Since October 2022, a new kind of malware has been targeting financial institutions. A widespread and powerful type of Android malware has turned its focus to online banking apps, employing keylogging capabilities to steal passwords and usernames for bank accounts, social networking accounts, and other accounts stored in your Android device.

Researchers at the cybersecurity firm ThreatFabric have described the virus that belongs to the SpyNote family as a type of trojan spyware that has been active since 2016 and allows cybercriminals to monitor and alter users' activities on Android smartphones without being detected.

The newest SpyNote edition, marketed to online criminals as CypherRat, has been operational since late 2021. However, after the source code was published online in October 2022, researchers saw a sharp increase in CypherRat samples and campaigns.

Some famous institutions impersonated by this ransomware include HSBC U.K., Deutsche Bank, Kotak Mahindra Bank, and Nubank.

The feature-rich SpyNote malware can install arbitrary apps, collect SMS messages, calls, videos, and audio recordings, monitor GPS positions, and even prevent attempts to delete the app.

Additionally, it mimics the behavior of other banking malware by requesting access to services in order to extract two-factor authentication (2FA) tokens from Google Authenticator. The malware also records keystrokes in order to steal banking credentials.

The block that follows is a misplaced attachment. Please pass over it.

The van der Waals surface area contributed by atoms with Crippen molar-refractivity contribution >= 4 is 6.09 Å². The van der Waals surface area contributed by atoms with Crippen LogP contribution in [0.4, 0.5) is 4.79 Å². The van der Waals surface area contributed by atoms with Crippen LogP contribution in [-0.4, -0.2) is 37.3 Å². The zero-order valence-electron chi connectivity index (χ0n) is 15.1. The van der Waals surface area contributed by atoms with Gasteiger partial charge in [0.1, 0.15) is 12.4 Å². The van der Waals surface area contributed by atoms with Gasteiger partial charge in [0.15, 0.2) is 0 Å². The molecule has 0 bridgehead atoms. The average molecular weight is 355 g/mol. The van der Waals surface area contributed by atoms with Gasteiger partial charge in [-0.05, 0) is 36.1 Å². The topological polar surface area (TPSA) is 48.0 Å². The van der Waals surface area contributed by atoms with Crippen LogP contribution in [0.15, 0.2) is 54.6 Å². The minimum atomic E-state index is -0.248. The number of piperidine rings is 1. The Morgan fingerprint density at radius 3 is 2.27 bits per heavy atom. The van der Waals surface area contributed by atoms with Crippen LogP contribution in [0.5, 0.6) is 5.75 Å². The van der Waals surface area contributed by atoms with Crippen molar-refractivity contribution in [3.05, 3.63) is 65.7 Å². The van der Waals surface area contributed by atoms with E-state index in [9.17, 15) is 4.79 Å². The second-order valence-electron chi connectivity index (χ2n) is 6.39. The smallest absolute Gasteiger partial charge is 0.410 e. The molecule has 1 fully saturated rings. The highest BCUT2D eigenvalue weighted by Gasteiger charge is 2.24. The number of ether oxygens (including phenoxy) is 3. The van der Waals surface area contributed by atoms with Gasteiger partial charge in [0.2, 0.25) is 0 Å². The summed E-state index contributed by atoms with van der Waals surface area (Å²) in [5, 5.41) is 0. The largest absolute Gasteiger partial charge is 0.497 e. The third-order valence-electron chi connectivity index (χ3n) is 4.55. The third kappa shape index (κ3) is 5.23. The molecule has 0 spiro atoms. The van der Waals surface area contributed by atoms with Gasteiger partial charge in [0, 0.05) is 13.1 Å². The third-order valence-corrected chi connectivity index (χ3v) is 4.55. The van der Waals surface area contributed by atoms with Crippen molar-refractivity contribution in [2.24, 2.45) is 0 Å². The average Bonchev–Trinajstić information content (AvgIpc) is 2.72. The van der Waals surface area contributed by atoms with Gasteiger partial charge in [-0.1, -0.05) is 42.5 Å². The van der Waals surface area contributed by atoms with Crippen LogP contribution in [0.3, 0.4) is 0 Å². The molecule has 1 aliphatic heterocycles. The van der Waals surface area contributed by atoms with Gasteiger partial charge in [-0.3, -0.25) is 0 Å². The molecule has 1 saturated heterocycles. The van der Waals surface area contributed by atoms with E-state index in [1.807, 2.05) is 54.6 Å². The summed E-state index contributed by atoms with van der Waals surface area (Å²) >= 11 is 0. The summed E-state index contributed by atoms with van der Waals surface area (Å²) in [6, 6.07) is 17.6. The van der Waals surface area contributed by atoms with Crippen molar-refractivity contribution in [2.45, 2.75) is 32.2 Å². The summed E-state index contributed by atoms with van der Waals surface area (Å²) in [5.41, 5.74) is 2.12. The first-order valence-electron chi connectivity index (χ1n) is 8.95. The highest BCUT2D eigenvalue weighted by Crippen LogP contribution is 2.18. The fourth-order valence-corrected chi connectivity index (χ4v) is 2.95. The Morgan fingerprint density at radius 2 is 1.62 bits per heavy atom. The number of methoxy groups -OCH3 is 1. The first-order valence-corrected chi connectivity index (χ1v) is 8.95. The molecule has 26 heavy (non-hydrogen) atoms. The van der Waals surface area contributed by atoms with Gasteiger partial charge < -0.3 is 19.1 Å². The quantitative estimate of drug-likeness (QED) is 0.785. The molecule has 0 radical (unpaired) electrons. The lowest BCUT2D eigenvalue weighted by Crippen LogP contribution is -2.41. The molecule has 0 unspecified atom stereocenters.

The most recent version of SpyNote, known as SpyNote.C, also includes features for stealing Facebook and Gmail passwords and capturing screen information using Android's MediaProjection API. Experts say this is the first variant to affect banking applications and other well-known apps like Facebook and WhatsApp.

SpyNote.C has also been known to impersonate the official Google Play Store service and other generic programs covering the wallpaper, productivity, and gaming categories.

According to estimates, between August 2021 and October 2022, 87 unique consumers bought SpyNote.C after its developer, CypherRat, promoted it through a Telegram channel. However, a dramatic rise in the number of samples was seen when CypherRat became open source in October 2022, indicating that other criminal organizations are using the malware for their operations.

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